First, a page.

Change is hard; we all want to do it, but without a plan and support it is hard to follow-through and make that change happen. Many of us, myself included, start each year with resolutions or goals for the upcoming year and it is easy at first, but then as we get into the year and the excitement wears off, it is hard to stick to it. This applies to designing new buildings as well. It is exciting to sit down with an owner and brainstorm all the ways we can make the building design more sustainable or support the well-being of the occupants, but the challenge is how to do it in a meaningful way that supports real change that leads to healthy habits. I love the WELL Building standard because it has been designed to incorporate that needed “support” into the rating system by including healthy policies to enhance design features.
Most of us want to eat healthy foods but it is not always the convenient option and nutrition information is not always readily available. I try to eat healthy and having nutrition information along with easy access to fruit and vegetable options helps me stay on track eating a well-balanced meal so that when I reach for a treat I feel good about the other choices I made throughout the day. This is just one of many things WELL got right; instead of prescribing exact requirements for what you can and can’t eat which can feel like you are being forced to be on a diet, WELL takes the approach of promoting transparency of ingredients and encourages strategic placement of whole foods over processed ones with an emphasis on fruits and vegetables and education of how foods work as fuel for your body. I heard this described once as “foods that your grandparents or great-grandparents would be able to recognize.”
The WELLographies are documents containing in-depth research and background information on each of the 7 concepts, the Nourishment Wellography outlines some Strategic Dining Design suggestions to encourage cafeteria patrons to select the healthier option:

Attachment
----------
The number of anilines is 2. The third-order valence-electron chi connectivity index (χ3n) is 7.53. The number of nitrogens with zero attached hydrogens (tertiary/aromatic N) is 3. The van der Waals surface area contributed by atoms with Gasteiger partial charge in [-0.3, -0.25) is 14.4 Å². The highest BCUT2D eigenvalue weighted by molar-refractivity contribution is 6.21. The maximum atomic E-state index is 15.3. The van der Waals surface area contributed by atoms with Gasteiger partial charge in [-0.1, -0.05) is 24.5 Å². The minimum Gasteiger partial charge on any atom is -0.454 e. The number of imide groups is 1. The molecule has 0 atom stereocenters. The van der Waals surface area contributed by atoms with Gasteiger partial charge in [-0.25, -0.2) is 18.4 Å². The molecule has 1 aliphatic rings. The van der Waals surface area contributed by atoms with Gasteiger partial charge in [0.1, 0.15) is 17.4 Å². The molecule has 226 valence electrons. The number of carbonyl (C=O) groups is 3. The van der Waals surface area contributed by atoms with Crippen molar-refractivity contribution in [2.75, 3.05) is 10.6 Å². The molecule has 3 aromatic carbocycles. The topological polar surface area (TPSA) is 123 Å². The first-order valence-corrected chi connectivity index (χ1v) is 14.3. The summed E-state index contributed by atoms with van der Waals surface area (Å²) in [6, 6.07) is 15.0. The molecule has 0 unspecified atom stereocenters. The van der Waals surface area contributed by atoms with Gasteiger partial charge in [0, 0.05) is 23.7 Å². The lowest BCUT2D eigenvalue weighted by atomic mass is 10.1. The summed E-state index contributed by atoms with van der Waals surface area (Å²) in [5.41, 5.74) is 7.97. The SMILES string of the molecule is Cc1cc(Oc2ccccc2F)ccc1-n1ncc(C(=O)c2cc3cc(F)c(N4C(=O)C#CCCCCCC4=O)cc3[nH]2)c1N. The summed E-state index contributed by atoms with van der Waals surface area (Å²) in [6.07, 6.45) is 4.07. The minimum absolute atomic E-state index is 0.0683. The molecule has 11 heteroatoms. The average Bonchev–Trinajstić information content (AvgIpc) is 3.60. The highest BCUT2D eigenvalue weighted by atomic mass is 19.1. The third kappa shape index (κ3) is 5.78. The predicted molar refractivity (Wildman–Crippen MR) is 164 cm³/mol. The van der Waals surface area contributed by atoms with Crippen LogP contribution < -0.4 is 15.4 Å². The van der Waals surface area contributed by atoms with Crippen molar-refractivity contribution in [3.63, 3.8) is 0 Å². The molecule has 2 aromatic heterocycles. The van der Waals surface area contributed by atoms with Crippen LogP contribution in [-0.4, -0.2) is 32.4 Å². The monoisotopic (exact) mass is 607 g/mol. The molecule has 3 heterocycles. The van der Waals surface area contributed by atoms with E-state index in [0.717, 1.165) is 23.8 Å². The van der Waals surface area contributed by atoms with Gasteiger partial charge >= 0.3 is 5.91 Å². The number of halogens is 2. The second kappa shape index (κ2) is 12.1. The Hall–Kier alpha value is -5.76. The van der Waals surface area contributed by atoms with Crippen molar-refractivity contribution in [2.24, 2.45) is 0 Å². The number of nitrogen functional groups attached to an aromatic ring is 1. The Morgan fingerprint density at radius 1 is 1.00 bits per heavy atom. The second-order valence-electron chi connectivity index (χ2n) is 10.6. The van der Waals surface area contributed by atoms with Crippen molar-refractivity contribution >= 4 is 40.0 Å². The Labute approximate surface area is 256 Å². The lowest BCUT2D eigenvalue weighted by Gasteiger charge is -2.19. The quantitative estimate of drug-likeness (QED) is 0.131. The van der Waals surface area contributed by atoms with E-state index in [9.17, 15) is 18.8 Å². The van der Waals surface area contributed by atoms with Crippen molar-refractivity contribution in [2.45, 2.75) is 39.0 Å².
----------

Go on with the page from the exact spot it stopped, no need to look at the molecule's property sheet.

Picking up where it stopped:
- Create a healthy convenience checkout line
- Fresh fruit placed by the cash register
- Salads packaged in see through containers
- Descriptive and enticing names for vegetable dishes
- Displaying fresh fruits in bowls and tiered stands to make them more appealing
- A menu with appealing, color photos of the fruits and vegetables served
- Placing salad bar away from the wall with 360-degree access
- Nutrition information by the food – good source of Vitamin A, calcium, iron, etc.
The second major part of the Nourishment concept focuses on how we eat rather than what is being eaten, this is called Mindful eating. Mindful eating is defined as focusing on eating without being distracted. By taking the time to enjoy your food, clear your mind, have a conversation with a colleague, and hopefully take in some views from nature and or get some fresh air.
By incorporating WELL building strategies into building design, such as arranging the cafeteria to more prominently display fruits and vegetables in buffet lines or next to the checkout makes it easier to make a healthy and informed choice.
Similar to eating healthy foods – fitness and nutrition is something that many of us want to incorporate into our daily lives but many barriers get in the way. WELL features are designed to make fitness throughout the day more attainable. WELL goes beyond simply providing a gym and locker room space, it integrates fitness classes and education with ways to incorporate movement naturally into daily life. A stairway viewed purely as an emergency exit can be so much more: an inviting space with natural light, art, and flooring and wall finishes at the same level as lobbies and gathering spaces in the building. Visually connecting stairs with adjacent spaces improves ease of access and when designed to be inviting, more people will use them infusing extra activity throughout the day. WELL also looks at opportunities for movement at one’s desk by having adjustable workstations to vary position and stand-up for intervals throughout the day.
When I am working on a WELL project I feel like I can make a difference for the people who use the space. Recently achieving my certification in WELL provides me the framework to pair design ideas with clients’ goals philosophies bringing design and policy together to support healthy habits for the people who spend time in the building. Incorporating WELL features that encourage eating healthy and being active can make changes transform into a lifestyle choice that’s easier to stick with, keeping those resolutions going strong all year long.
Maggie Pipek, LEED AP BD+C WELL AP